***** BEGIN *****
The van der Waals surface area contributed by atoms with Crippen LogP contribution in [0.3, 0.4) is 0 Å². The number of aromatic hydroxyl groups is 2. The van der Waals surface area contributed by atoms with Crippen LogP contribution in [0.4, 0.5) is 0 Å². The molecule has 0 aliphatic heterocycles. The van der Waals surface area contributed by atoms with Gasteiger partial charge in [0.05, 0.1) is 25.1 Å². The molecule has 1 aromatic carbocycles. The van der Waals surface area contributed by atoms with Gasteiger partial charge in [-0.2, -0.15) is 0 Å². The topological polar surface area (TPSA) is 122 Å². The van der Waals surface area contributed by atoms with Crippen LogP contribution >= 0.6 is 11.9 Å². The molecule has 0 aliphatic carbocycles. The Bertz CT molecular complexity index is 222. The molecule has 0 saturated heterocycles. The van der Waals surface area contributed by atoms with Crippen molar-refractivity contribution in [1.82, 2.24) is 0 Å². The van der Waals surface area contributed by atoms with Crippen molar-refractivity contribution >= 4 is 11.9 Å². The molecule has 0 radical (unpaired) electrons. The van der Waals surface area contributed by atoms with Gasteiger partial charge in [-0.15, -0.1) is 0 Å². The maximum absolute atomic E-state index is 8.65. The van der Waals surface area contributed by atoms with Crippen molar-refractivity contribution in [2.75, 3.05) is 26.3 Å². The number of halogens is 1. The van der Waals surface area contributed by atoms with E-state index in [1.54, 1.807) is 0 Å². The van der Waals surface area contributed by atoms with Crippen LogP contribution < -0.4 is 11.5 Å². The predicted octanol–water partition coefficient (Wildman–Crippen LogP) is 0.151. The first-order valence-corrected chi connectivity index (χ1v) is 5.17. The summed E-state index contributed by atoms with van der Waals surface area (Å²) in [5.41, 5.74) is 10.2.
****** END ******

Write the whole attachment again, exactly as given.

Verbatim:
The van der Waals surface area contributed by atoms with Crippen LogP contribution in [0.3, 0.4) is 0 Å². The number of aromatic hydroxyl groups is 2. The van der Waals surface area contributed by atoms with Crippen LogP contribution in [0.4, 0.5) is 0 Å². The molecule has 0 aliphatic heterocycles. The van der Waals surface area contributed by atoms with Gasteiger partial charge in [0.05, 0.1) is 25.1 Å². The molecule has 1 aromatic carbocycles. The van der Waals surface area contributed by atoms with Gasteiger partial charge in [-0.2, -0.15) is 0 Å². The topological polar surface area (TPSA) is 122 Å². The van der Waals surface area contributed by atoms with Crippen LogP contribution >= 0.6 is 11.9 Å². The molecule has 0 aliphatic carbocycles. The Bertz CT molecular complexity index is 222. The molecule has 0 saturated heterocycles. The van der Waals surface area contributed by atoms with Crippen molar-refractivity contribution in [1.82, 2.24) is 0 Å². The van der Waals surface area contributed by atoms with Crippen molar-refractivity contribution >= 4 is 11.9 Å². The molecule has 0 radical (unpaired) electrons. The van der Waals surface area contributed by atoms with Gasteiger partial charge in [-0.15, -0.1) is 0 Å². The maximum absolute atomic E-state index is 8.65. The van der Waals surface area contributed by atoms with Crippen molar-refractivity contribution in [2.75, 3.05) is 26.3 Å². The number of halogens is 1. The van der Waals surface area contributed by atoms with E-state index in [1.54, 1.807) is 0 Å². The van der Waals surface area contributed by atoms with Crippen LogP contribution < -0.4 is 11.5 Å². The predicted octanol–water partition coefficient (Wildman–Crippen LogP) is 0.151. The first-order valence-corrected chi connectivity index (χ1v) is 5.17. The summed E-state index contributed by atoms with van der Waals surface area (Å²) in [5.41, 5.74) is 10.2.